Frank Warnock

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The Global Financial Markets (GFM) Suite of Courses:

GFM as a FY Elective
               4-week intense GFM course offered at the end of the FY program. Syllabus below.

GFM as a SY Elective (subject to faculty availability)
GFM in seven weeks, offered in the SY program
               No guest discussion leaders in GFM as a SY course.

              A SY elective that provides an opportunity to explore some of the biggest issues in international finance. Prerequisite: GBUS 7602 (GFM).



FY Elective: Global Financial Markets                                                Instructor: Frank Warnock
GBUS 7602                                                                                           March 21 – May 3, 2016


The dollar surging, oil price plummeting, eurozone’s existential crisis, negative interest rates in many countries, the Fed tightening for the first time in a decade…this is the backdrop for this spring’s GFM course.

• The dollar usually trends for long periods. After being range bound for a few years, it has recently appreciated against many currencies. What explains recent currency movements, and what will the likely directions be for the rest of 2016 and beyond?
• Long-term U.S. interest rates were at historical lows of 1.5% in the summer of 2012, doubled to 3% by end-2013, and in early 2016 were languishing at (the still historically low) 2%. What are the likely movements of long-term rates in 2016 and 2017?
• Just a few years ago yield curves in many industrial countries were quite steep, with the U.S. yield curve being about as steep as it ever gets. More recently yield curves have flattened somewhat. Does this suggest a coming recession, or are we in for a sustained, strong global recovery?
• How do we think about commodities—especially oil—as an asset class? Where are oil prices headed in 2016 and 2017?
• The last time the dollar appreciated sharply many EMEs had a crisis. Is this time different? Where are EME currency, bond rates, and equity prices headed over the next year?

In Global Financial Markets, we will tackle these issues and more. The main objective is to develop the technical skills that enable students to improve their understanding of current conditions—we primarily use "real-time" cases and very current data—in global financial markets, especially those for currencies and interest rates. We focus on global financial markets, but because interest rates and exchange rates are driven by, among other things, the state of the economy, and in turn impact future economic performance, students can use this course to solidify their knowledge of global economics.

Throughout, our thinking will be anchored in models—technical notes will both elaborate on the models and help the students translate them into actual data series—but our applications will be from the real world. The anchoring in theory is important: In your careers you will come across many ‘fad’ explanations for why the past didn’t turn out as planned or why the future will be different. With the experience of applying a small toolkit of theory to many situations, you will have the ability to examine fad explanations—indeed, any explanation—within a tight logical framework.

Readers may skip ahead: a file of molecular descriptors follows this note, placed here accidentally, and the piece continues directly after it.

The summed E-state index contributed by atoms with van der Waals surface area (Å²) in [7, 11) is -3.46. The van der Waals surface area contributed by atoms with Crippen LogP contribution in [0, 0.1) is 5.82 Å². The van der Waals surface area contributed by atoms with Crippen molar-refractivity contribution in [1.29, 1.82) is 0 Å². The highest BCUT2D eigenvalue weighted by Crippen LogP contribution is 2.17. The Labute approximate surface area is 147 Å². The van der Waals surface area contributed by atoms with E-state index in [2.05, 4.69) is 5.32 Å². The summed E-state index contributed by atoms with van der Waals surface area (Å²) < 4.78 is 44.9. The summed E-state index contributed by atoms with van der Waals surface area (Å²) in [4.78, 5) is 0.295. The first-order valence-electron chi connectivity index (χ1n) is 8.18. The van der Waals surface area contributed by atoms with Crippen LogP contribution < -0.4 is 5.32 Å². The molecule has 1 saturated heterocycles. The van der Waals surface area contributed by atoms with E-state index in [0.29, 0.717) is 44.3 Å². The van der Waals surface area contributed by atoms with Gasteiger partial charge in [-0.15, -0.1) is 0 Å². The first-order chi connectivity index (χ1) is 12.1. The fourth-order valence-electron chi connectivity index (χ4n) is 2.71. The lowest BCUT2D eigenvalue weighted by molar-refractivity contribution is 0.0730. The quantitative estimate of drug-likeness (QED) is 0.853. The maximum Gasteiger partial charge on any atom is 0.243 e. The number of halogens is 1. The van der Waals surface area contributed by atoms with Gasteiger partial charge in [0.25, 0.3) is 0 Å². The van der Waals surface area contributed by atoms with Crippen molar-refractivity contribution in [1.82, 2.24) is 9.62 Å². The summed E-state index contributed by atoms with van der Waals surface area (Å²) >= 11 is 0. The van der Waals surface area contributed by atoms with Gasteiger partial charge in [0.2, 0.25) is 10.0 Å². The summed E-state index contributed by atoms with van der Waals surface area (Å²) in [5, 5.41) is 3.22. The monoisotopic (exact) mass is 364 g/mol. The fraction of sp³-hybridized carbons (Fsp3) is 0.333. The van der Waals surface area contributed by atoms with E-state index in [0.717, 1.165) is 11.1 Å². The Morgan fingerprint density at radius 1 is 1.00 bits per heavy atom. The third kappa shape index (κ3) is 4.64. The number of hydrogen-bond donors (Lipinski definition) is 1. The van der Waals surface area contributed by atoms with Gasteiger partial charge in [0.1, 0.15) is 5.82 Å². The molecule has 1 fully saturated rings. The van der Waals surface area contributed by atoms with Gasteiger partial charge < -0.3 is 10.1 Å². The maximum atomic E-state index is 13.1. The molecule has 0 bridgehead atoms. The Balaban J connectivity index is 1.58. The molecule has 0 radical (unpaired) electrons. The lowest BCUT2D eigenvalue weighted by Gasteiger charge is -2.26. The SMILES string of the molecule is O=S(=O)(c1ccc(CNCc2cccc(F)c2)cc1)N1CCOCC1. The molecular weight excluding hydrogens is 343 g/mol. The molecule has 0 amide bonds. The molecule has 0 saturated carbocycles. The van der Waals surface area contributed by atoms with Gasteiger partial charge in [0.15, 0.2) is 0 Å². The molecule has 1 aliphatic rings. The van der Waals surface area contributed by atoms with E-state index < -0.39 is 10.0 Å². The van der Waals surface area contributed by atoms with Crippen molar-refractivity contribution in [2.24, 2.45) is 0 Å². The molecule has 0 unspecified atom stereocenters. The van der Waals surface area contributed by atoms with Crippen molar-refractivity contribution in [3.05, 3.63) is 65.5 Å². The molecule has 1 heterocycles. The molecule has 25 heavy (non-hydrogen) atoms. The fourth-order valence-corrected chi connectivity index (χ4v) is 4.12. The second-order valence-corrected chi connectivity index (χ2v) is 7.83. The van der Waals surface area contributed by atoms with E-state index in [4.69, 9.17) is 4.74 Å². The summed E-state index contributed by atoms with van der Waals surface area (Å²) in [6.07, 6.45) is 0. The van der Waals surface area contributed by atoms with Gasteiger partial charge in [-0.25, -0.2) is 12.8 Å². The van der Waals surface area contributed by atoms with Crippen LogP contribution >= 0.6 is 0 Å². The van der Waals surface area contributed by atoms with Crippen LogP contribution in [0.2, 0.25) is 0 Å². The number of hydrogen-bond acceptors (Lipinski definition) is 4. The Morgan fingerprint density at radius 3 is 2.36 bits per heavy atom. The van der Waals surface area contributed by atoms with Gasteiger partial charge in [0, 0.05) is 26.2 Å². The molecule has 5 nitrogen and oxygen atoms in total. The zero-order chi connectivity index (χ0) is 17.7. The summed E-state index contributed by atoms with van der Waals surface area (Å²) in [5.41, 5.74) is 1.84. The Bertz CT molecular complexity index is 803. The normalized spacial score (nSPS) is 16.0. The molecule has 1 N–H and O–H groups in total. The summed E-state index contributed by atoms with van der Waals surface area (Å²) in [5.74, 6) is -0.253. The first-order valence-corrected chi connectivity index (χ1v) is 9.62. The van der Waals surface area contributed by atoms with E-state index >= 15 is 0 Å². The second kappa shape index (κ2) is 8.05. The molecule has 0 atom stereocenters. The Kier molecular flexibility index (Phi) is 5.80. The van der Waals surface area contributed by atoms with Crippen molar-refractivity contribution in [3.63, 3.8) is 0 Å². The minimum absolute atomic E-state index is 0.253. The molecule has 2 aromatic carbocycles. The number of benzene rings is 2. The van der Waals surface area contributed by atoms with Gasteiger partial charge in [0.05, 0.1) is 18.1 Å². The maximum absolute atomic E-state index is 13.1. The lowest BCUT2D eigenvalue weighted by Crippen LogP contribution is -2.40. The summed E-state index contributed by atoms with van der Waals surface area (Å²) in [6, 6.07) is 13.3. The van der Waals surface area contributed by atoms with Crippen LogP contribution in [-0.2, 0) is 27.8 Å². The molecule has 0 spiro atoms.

The course will include cases, technical notes, outside readings from the Street and elsewhere, and current data to analyze. Course grade is 40% Participation, 20% Country Presentations, and 40% Final Exam.

I will assume, from Day One, knowledge of the macro models from Core GEM, especially the 3Pane model. You will enjoy the course more if you review GEM models prior to the first class meeting. You will almost certainly dislike the course if you’re not comfortable with those models on Day One.

You are expected to be in class every day, but especially on the presentation days (April 25 and 26). Plan accordingly. 


Class 1 (March 21) Economics and Forecasts Outlook 2016: Stuck in a Rut (The Bank Credit Analyst, 67 (7))

Class 2 (March 22) Long-term U.S. Interest Rates (1) "Janet Yellen: Navigating Uncharted Waters" (UVA-GEM-0134); "The Determinants of Interest Rates" (UVA-BP-0489)

Class 3 (March 28) Long-term U.S. Interest Rates (2) "Janet Yellen: Navigating Uncharted Waters" (UVA-GEM-0134); "The Determinants of Interest Rates" (UVA-BP-0489)

Class 4 (March 29) The Information Content of the Yield Curve "Yield Curve and Growth Forecasts” (UVA-GEM-0106); "The Determinants of Interest Rates" (UVA-BP-0489), pages 9-13

 Class 5 (April 4) Euro Area "Draghi’s Commitment" (UVA-GEM-0113)

 Class 6 (April 5) The USD in the Long Run "Global Asset Allocation: Whither the U.S. dollar?" (UVA-F-1591); "Exchange Rate Models" (UVA-BP-0496)

 Class 7 (April 11) Currency Trading and Fundamental Factors "Prospective Capital Flows and Currency Movements: Euro vs. Canadian Dollar" (UVA-GEM-0124); “A User’s Guide to the BOP and IIP: The (Incomplete) Transition from BPM5 to BPM6” (UVA-GEM-0135)

Class 8 (April 12) Currency Crises "Currency Crises in the UK and Hong Kong" (UVA-GEM-0108)

 Class 9 (April 18) Commodities as an Asset Class: Oil "Global Asset Allocation: Crude Calculations" (UVA-F-1647)

 Class 10 (April 19) Global Asset Allocation “Global Asset Allocation: Investing in a Time of Debt, Deficits, and Quantitative Easing” (UVA-F-1738)

 Classes 11 and 12 (April 25 and 26) Country Presentations

 Class 13 (May 2) Students’ Choice

Class 14 (May 3) Wrap Up